war neurosis


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Related to war neurosis: shell shock

war neurosis

war neu·ro·sis

(wōr nūr-ō'sis)
A stress condition or mental disorder induced by conditions existing in warfare.
See also: battle fatigue, posttraumatic stress disorder
Synonym(s): battle neurosis.

neurosis

(nu-ro'sis) plural.neuroses [? + osis, condition]
1. In traditional (e.g., Freudian) psychiatry, an unconscious conflict that produces anxiety and other symptoms and leads to maladaptive use of defense mechanisms.
2. An unpleasant or maladaptive psychological disorder that may affect personality, mood, or certain limited aspects of behavior but that does not distract the affected individual from carrying out most activities of daily living.
3. A term formerly used to describe anxiety disorders, phobias, obsessions and compulsions, or somatoform disorders. Synonym: psychoneurosis

Treatment

Psychotherapy, cognitive therapy, behavioral therapy, family therapy, minor tranquilizers, and/or sedatives may be used.

Many neuroses are chronic and debilitating; others are minor, manageable, or adaptive. Treatment may be difficult in some cases.

anxiety neurosis

Anxiety disorder. See: effort syndrome

cardiac neurosis

Neurasthenia.

compensation neurosis

A form of malingering that develops subsequent to an injury in the belief that financial or other forms of compensation can be obtained or will be continued by being ill. See: factitious disorder

compulsion neurosis

Compulsion.

expectation neurosis

Anxiety disorder.

obsessional neurosis

Obsessive-compulsive disorder.

war neurosis

Post-traumatic stress disorder
References in periodicals archive ?
Rivers continue his treatment of shell shock and war neurosis long after the war.
War neurosis showed Freud the way shell shock detonated down the dotted lines of a predisposition to neurosis or psychosis which always went back to conflict in the ego, in other words, to the earliest stages of traumatic developments.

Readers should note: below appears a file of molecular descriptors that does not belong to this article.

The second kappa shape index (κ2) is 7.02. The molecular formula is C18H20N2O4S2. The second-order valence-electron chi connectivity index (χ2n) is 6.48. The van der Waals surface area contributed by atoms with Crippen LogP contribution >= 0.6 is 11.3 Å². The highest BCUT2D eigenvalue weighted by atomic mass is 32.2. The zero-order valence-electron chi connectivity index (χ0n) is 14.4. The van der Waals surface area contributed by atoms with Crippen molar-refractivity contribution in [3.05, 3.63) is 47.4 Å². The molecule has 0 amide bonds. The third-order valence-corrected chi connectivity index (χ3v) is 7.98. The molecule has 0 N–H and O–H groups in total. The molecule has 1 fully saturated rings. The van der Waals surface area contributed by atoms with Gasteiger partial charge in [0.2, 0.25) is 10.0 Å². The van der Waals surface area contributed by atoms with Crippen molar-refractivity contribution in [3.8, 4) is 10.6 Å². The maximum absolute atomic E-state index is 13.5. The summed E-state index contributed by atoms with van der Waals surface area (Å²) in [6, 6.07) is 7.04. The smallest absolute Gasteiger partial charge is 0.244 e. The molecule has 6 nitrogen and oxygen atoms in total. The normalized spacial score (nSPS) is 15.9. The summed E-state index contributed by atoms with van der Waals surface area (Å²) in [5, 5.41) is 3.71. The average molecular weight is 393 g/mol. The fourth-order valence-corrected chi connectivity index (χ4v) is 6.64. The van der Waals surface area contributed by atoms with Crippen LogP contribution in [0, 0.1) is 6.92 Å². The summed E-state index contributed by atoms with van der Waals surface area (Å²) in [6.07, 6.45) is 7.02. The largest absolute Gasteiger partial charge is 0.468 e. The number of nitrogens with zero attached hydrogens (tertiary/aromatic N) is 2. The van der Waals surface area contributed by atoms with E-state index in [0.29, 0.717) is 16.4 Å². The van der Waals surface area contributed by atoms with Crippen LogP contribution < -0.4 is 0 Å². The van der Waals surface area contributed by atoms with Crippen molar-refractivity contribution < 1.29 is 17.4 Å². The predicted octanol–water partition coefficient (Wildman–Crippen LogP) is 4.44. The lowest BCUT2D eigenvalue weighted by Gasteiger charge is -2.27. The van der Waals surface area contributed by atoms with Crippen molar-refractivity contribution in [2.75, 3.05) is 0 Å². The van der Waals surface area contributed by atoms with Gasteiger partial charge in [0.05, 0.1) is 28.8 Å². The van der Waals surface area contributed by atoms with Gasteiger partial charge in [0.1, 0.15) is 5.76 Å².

Psychoanalysis owed its acceptance by the military and psychological or military psychological establishments worldwide to the highly publicized success of its treatment of war neurosis.
In it, the ego/superego relationship is modeled after the internal conflict between peace-ego and war-ego which Freud first discovered when he cracked open war neurosis, an uncovered structure that would double on contact down the whole dimension (or dementia) of internalization and technologization that goes with ego-libido.
What was only along for the drives when Freud opened his second system with the inside view of war neurosis got up there on center stage in the military-psychological theater of operations: the homosexual problem was soon at the top of an agenda of military psychological concerns.
The successful treatment of homosexuals was to be the second success scored by the intrapsychic view of conflict: the first had been the theory and therapy of war neurosis which psychoanalysis advanced for the First World War.
But in the moment of realization it is already too late: the treatment of a war neurosis marks the beginning of a Fuhrer.
But Simmel takes it a step further: on a larger scale he interprets such behavior as an individual indication of the war-disabled collective soul; and, conversely, he understands the nation's spiritual malaise as consequence of the mass phenomenon of war neurosis.
Now that's naive, but that also means that the Nazi psychotherapists and by extension the Nazi military establishment were the first in the military-psychological complex to accept the fact of homosexuality, and this was because they were also the first to face what were for them the interchangeable facts of neurosis and war neurosis.
It was felt, not only by Nazi proponents of the intrapsychic view, that unresolved homosexuality or a homosexual component or disposition inevitably contributed to the outbreak of war neurosis or, indeed, to the "perversion" of desertion, voluntary surrender, information leaking, and even outright espionage.